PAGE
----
The TEI guidelines have increasingly become the standard for textual encoding in the humanities. This is based on the flexibility of the encoding that the guidelines support and also on longer term interests in the longevity of the work that is encoded. The TEI: History webpage states that ‘the TEI was established in 1987 to develop, maintain, and promulgate hardware- and software-independent methods for encoding humanities data in electronic form.’[4] By basing textual encodings on SGML and later on XML, texts encoded to the TEI guidelines are not dependent on particular types of hardware or particular types of software that run on them. This means that when these ‘current’ hardwares and softwares become obsolete text encoded using TEI XML will still be readable by computers. This is a point that is beautifully demonstrated by McQueen’s assertion that ‘because… the TEI guidelines are not conceived in terms of a particular technology of delivering the text, they will not become unreadable when HyperCard, or Netscape, or DynaText are no longer current software.’[5] A quick look at the relevant Wikipedia entries will tell you that these softwares all went out of business in 2004, 2008 and 2002 respectively.  So in using the TEI guidelines to encode texts in XML they are guaranteed to outlive the software and hardware that supported their encodings. This means that the encoding will be able to be used for further mark up or for computer run data mining for years to come, which is why it was important to include an XML encoded version of the text in my edition.  
            A limitation I encountered of encoding texts with XML is that it works using an Ordered Hierarchy of Content Objects (OHCO), which means that elements used to identify important features of the text are presumed to ‘nest within each other, to have a logical sequence, and not to overlap. But this is not ‘how text really is’.’[6] For instance, a page division (<div>) has a higher place in the hierarchy than a stanza (<lg type=“stanza”>). However stanzas can run across pages and therefore do not always nest comfortably within this hierarchy. This was a problem that I encountered with my own encoding of the text. To resolve this, so that the computer would not read every page division as a new stanza, I numbered the stanzas to create continuity between the pages. Although this was not difficult to resolve, it highlighted one of the differing limitations of paper bound and digital textual carriers.
 I encountered a similar problem whilst encoding the variants. While different textual witness to words within a line didn’t present a problem, where stanza breaks had been omitted and also where several lines had been added the OHCO would not allow the apparatus element (<app>) to nest out side of the line group element (<lg type=“stanza”>). This meant that I could not include parts of the line group in the variation. I have not managed to resolve this issue and as a result my encoding of textual variants is less comprehensive than the variants listed in the textual notes on my site.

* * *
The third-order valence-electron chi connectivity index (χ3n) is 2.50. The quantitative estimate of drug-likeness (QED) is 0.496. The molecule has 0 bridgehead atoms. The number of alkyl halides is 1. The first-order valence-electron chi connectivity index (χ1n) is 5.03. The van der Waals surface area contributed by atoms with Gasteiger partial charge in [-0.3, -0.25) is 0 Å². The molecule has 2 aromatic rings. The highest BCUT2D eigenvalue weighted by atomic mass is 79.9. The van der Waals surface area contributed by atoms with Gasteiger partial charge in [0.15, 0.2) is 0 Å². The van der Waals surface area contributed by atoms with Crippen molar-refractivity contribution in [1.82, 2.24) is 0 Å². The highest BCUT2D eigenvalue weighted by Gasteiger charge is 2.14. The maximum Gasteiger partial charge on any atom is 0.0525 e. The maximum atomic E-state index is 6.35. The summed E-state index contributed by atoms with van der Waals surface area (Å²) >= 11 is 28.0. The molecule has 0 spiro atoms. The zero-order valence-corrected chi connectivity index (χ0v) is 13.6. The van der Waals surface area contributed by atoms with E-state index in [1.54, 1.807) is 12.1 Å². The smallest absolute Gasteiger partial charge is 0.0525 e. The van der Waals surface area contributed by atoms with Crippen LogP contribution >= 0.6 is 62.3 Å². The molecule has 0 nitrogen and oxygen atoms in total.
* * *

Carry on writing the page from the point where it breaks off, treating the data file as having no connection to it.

Another potential limitation of encoding a text is working with the attitude that completeness of encoding should be an encoder’s goal. As I learnt how to use the TEI I often wanted to encode all of the new features I had learnt to make my encoding as comprehensive as possible. Having seen an example of encoding rhyming schemes on the TEI by Example website, after I had noticed that the places in the poem that are not in heroic couplets are significant, I started trying to encode all of the rhyming schemes at the end of each line. Firstly, I did not finish because the task was much bigger than I had anticipated and so those encodings have been removed from the final version. Secondly, on deleting what I had encoded I realised that I could have taken a more considered approach to encoding the rhyming schemes; by starting with the significant ones that vary, rather than from the top of the text because I wanted to make a complete encoding of every rhyme, I would have been able to include the ones that are most important and unique. I went back and did this, marking up the triplets. John Lavagnino argues that ‘once we recognise that, even in theory, we cannot encode every feature of our texts, we should see that the choice of important features becomes central to our work. In a limited world, we have to choose to do what matters most.’[7]
            For my own encoding I decided that a priority in the XML version was to encode a complete representation of the information included in the annotation and textual notes. In this way the textual and historical contexts of the work that are presented separately in the online edition can be stored all together in the XML document. As well as including variants and annotations I marked up the basic structural features of the text such as line numbers and stanza breaks, so that the important aspects of the text’s form can be reproduced and understood by a computer. These decisions mean that included in the XML will be part of the historical associations that are so important in making this text as contemporary as it is. Understanding who the people mentioned are and why they are included in Defoe’s Ode helps to decode their significance and some of Defoe’s meaning. By including these annotation notes that information will be saved along side the text that refers to them.